Twelfth Night at the Palace

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Mansfield Palace Community Theatre members take up the challenge this month of presenting one of Shakespeare’s best loved comedies, Twelfth Night.

In the 400th year since Shakespeare’s death, there’s a whole host of events taking place up and down the country including new commissions of versions of the bard’s plays for television.

Theatre practitioners, TV and film directors and comedians have been inspired by Shakespeare through the centuries, and still are, constantly re-shaping and making his work relevant for their time.

So why do the themes of Shakespeare’s plays still appeal to this day? What makes them relevant? And why do we love his characters?

Ben Palmer, playing Orsino in the Palace production, states, “In my opinion, Shakespeare is timeless. The themes and issues which Shakespeare includes can be adapted to virtually any time period.

“Whether it be comments regarding the social classes or the role of women or the human race as a whole, Shakespeare can constantly be re-invented and re-applied time and time again.”

Sandy Edwards-Walsh, the female actor playing Feste, originally a male role, added: “People are still the same and have the same ups and downs in their lives.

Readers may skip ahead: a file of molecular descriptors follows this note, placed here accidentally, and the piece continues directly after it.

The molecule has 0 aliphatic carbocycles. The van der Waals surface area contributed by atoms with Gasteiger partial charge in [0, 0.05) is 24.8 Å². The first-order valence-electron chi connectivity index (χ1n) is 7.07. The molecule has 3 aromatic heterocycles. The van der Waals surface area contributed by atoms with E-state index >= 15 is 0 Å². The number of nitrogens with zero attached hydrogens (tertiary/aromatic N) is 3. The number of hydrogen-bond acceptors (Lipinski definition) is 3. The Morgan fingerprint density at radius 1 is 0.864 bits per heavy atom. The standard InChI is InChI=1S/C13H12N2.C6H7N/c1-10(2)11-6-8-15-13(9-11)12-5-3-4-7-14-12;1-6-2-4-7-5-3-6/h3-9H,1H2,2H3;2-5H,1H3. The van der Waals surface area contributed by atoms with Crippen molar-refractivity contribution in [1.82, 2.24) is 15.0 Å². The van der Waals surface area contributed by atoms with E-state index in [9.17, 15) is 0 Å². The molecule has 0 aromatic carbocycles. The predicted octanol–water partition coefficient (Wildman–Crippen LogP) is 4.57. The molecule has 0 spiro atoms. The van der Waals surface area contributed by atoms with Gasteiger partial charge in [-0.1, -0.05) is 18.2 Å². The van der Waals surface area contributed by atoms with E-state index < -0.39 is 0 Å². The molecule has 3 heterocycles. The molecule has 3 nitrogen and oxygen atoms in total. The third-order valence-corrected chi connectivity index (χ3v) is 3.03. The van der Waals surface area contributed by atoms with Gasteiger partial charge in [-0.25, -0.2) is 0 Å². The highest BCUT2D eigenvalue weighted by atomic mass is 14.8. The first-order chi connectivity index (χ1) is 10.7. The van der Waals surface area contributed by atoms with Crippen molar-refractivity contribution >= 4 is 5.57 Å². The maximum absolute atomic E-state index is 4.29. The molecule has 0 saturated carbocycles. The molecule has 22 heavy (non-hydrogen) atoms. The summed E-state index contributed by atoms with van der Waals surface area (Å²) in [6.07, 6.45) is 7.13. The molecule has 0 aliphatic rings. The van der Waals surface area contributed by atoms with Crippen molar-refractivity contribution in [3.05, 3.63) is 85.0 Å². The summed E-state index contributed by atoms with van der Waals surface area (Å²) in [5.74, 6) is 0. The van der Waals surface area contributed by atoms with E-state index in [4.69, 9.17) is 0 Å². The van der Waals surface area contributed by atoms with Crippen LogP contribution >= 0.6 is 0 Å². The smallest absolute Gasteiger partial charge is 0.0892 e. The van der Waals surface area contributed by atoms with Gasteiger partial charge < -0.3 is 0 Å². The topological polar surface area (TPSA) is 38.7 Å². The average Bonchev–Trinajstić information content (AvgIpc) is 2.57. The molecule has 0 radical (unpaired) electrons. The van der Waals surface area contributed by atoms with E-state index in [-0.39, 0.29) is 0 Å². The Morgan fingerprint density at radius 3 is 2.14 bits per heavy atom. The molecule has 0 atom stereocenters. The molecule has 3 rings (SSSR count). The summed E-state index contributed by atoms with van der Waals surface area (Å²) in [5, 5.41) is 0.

“We all know people just like the Shakespearean characters – who doesn’t know a drunken idiot, a pompous man or a sarcastic wit?”

This production has been set in the 1920s. Christopher Neil, the director explained: “I wanted to set the play in an era that was full of fun and would allow us to celebrate the raucous antics of Sir Toby and his ‘cake and ale’ mates.

“Equally, the 1920s was a period to celebrate as equality for women moved forward with a confidence. The strong characters of Olivia and Viola, not to mention the servant Maria, are thriving in the Charleston era production.”

See the play at the Mansfield Palace Theatre from Thursday June 30 to Saturday July 2. Tickets are priced £8.50 full / £7.50 concessions / children aged 10+ and students £6 / family of four £25. Call 01623 633133 or visit